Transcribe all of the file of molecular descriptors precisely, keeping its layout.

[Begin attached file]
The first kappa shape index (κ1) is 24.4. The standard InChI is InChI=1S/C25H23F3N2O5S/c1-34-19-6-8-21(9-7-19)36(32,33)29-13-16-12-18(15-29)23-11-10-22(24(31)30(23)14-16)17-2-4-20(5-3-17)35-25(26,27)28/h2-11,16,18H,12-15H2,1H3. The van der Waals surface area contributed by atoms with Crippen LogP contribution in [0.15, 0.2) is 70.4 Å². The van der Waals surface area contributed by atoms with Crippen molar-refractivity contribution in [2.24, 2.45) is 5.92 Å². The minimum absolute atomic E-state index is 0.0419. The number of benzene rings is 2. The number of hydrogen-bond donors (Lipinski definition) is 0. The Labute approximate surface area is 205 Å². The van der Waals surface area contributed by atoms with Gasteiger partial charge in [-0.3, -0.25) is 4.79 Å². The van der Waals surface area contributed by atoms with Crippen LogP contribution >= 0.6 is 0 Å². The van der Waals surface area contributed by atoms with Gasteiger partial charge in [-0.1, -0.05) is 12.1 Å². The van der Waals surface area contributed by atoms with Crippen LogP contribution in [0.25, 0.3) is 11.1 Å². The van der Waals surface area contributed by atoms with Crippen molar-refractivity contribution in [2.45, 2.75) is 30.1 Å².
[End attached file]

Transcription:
The first kappa shape index (κ1) is 24.4. The standard InChI is InChI=1S/C25H23F3N2O5S/c1-34-19-6-8-21(9-7-19)36(32,33)29-13-16-12-18(15-29)23-11-10-22(24(31)30(23)14-16)17-2-4-20(5-3-17)35-25(26,27)28/h2-11,16,18H,12-15H2,1H3. The van der Waals surface area contributed by atoms with Crippen LogP contribution in [0.15, 0.2) is 70.4 Å². The van der Waals surface area contributed by atoms with Crippen molar-refractivity contribution in [2.24, 2.45) is 5.92 Å². The minimum absolute atomic E-state index is 0.0419. The number of benzene rings is 2. The number of hydrogen-bond donors (Lipinski definition) is 0. The Labute approximate surface area is 205 Å². The van der Waals surface area contributed by atoms with Gasteiger partial charge in [-0.3, -0.25) is 4.79 Å². The van der Waals surface area contributed by atoms with Crippen LogP contribution >= 0.6 is 0 Å². The van der Waals surface area contributed by atoms with Gasteiger partial charge in [-0.1, -0.05) is 12.1 Å². The van der Waals surface area contributed by atoms with Crippen LogP contribution in [0.25, 0.3) is 11.1 Å². The van der Waals surface area contributed by atoms with Crippen molar-refractivity contribution in [2.45, 2.75) is 30.1 Å².